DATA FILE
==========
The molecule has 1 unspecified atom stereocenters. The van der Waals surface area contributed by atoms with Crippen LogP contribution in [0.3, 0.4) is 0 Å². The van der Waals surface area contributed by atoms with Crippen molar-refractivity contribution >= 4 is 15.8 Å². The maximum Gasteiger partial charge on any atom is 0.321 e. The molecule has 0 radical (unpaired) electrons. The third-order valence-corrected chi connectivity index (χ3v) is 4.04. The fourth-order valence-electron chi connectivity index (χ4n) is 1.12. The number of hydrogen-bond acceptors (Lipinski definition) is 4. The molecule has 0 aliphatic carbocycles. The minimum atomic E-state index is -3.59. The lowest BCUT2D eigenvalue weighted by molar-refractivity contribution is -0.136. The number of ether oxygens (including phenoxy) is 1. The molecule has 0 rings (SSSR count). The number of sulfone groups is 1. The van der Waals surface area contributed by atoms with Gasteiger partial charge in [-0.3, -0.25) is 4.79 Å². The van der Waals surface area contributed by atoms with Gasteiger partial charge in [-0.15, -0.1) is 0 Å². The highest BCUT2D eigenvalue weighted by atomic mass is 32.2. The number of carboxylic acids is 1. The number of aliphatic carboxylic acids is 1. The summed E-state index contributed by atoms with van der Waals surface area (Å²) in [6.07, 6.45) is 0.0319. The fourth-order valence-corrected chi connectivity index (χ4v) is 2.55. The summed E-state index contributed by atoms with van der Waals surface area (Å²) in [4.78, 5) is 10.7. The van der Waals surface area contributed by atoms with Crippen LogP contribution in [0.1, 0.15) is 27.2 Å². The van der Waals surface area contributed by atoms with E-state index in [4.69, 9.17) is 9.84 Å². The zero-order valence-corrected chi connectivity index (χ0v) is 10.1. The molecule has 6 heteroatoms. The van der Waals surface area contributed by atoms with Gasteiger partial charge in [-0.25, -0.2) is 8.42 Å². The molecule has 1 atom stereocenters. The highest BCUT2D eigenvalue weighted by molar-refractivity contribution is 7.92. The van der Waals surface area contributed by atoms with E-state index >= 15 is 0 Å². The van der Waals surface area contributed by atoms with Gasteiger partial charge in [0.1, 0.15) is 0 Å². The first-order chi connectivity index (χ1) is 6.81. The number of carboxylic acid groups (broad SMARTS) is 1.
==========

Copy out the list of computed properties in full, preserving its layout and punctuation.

The molecule has 1 unspecified atom stereocenters. The van der Waals surface area contributed by atoms with Crippen LogP contribution in [0.3, 0.4) is 0 Å². The van der Waals surface area contributed by atoms with Crippen molar-refractivity contribution >= 4 is 15.8 Å². The maximum Gasteiger partial charge on any atom is 0.321 e. The molecule has 0 radical (unpaired) electrons. The third-order valence-corrected chi connectivity index (χ3v) is 4.04. The fourth-order valence-electron chi connectivity index (χ4n) is 1.12. The number of hydrogen-bond acceptors (Lipinski definition) is 4. The molecule has 0 aliphatic carbocycles. The minimum atomic E-state index is -3.59. The lowest BCUT2D eigenvalue weighted by molar-refractivity contribution is -0.136. The number of ether oxygens (including phenoxy) is 1. The molecule has 0 rings (SSSR count). The number of sulfone groups is 1. The van der Waals surface area contributed by atoms with Gasteiger partial charge in [-0.3, -0.25) is 4.79 Å². The van der Waals surface area contributed by atoms with Gasteiger partial charge in [-0.15, -0.1) is 0 Å². The highest BCUT2D eigenvalue weighted by atomic mass is 32.2. The number of carboxylic acids is 1. The number of aliphatic carboxylic acids is 1. The summed E-state index contributed by atoms with van der Waals surface area (Å²) in [6.07, 6.45) is 0.0319. The fourth-order valence-corrected chi connectivity index (χ4v) is 2.55. The summed E-state index contributed by atoms with van der Waals surface area (Å²) in [4.78, 5) is 10.7. The van der Waals surface area contributed by atoms with Crippen LogP contribution in [0.1, 0.15) is 27.2 Å². The van der Waals surface area contributed by atoms with E-state index in [4.69, 9.17) is 9.84 Å². The zero-order valence-corrected chi connectivity index (χ0v) is 10.1. The molecule has 6 heteroatoms. The van der Waals surface area contributed by atoms with Gasteiger partial charge in [-0.25, -0.2) is 8.42 Å². The molecule has 1 atom stereocenters. The highest BCUT2D eigenvalue weighted by molar-refractivity contribution is 7.92. The van der Waals surface area contributed by atoms with E-state index >= 15 is 0 Å². The van der Waals surface area contributed by atoms with Gasteiger partial charge in [0.1, 0.15) is 0 Å². The first-order chi connectivity index (χ1) is 6.81. The number of carboxylic acid groups (broad SMARTS) is 1.